Armistice and Remembrance
Armistice Day and Thanksgiving Day were both celebrated on the same day in Canada – on the Monday before 11 November each year – until Parliament, in 1931, established Remembrance Day and date as 11 November and immovable. Some now argue that calling it Remembrance Day instead of Armistice Day allows us to include remembrance of World War II, Korea, and other Canadian military actions. I don’t think that a decision in 1931 can be justified by events that had not yet happened and, since Parliament was setting the date, they could have picked a day when it was less likely to be bitterly cold or snowing. They didn’t. Therefore, I still call it Armistice Day because the essence is the eleventh hour of the eleventh day of the eleventh month coinciding with the cessation of hostilities in the war to end all wars.
And besides, 9 August is the official day for remembering Canadian veterans of peacekeeping.
Some folks don’t want to know that Canadians fight – have fought, are fighting, and will fight – and that they die in battle. Despite the reality. Canadian soldiers know and they are required when passing a cenotaph to halt, face the cenotaph, and pay compliments. In uniform, compliments are paid by saluting. In other dress, compliments are paid by standing at attention.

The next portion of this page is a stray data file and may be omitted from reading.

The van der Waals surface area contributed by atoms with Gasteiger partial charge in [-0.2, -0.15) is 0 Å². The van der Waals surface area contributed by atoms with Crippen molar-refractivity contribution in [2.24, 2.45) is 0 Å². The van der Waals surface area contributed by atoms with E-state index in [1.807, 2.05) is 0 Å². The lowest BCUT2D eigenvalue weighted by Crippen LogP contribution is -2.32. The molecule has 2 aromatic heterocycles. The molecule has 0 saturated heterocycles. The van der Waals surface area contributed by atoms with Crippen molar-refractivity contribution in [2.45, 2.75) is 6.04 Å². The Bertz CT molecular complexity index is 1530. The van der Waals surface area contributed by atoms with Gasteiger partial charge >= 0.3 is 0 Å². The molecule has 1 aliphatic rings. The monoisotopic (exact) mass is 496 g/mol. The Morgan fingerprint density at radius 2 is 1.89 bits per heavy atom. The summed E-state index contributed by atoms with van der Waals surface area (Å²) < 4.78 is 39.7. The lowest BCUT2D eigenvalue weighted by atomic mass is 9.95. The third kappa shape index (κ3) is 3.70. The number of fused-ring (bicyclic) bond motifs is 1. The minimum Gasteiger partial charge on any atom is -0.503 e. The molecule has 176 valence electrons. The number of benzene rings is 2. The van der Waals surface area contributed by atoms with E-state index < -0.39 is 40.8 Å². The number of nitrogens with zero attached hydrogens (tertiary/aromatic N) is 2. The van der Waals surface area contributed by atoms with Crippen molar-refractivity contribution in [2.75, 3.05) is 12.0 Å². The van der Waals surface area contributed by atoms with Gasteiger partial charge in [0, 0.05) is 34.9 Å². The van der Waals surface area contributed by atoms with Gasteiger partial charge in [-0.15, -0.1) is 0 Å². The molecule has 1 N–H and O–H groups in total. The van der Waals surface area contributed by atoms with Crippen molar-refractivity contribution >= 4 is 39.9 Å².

If I pass a cenotaph on foot, I halt and pay complements. Recently, a fellow observed me doing this and asked, “Is one of your relatives on that list?”
“No”, I replied, “Just my brothers.”
Two parades in my military career will never leave my memory. The first was a parade of more than 4,000 soldiers marching south from Queen’s Park in Toronto. Me and my brothers. The second was a parade of two. Me and my brother. Neither will be repeated.
During November of 1988, I was in the field for a couple of weeks to investigate the fairness of the leadership performance evaluations of officers in training. Also there, though for other reasons, was my brother George with whom I shared an office when we were in garrison.
George was the first-born son of a Dutch family. His formative years were spent under occupation. That ended when Canadians liberated his town and country. When he was old enough, his family sent him alone to Canada with the singular purpose of joining the Canadian Army to serve and thereby to express their appreciation and to repay what they saw as a debt.
George and I built a cairn of local rock and at the appointed hour, in a parade of two, we marched to our cenotaph, paid compliments, paused a minute, left our poppies there, then turned, and marched away. At the moment of our silence, amplified by the low overcast, the distant thunder of howitzers boomed into our consciousness from the official parade on the base some miles away.
I cannot forget George nor any of my brothers.
One day is Armistice Day and every day is Remembrance Day.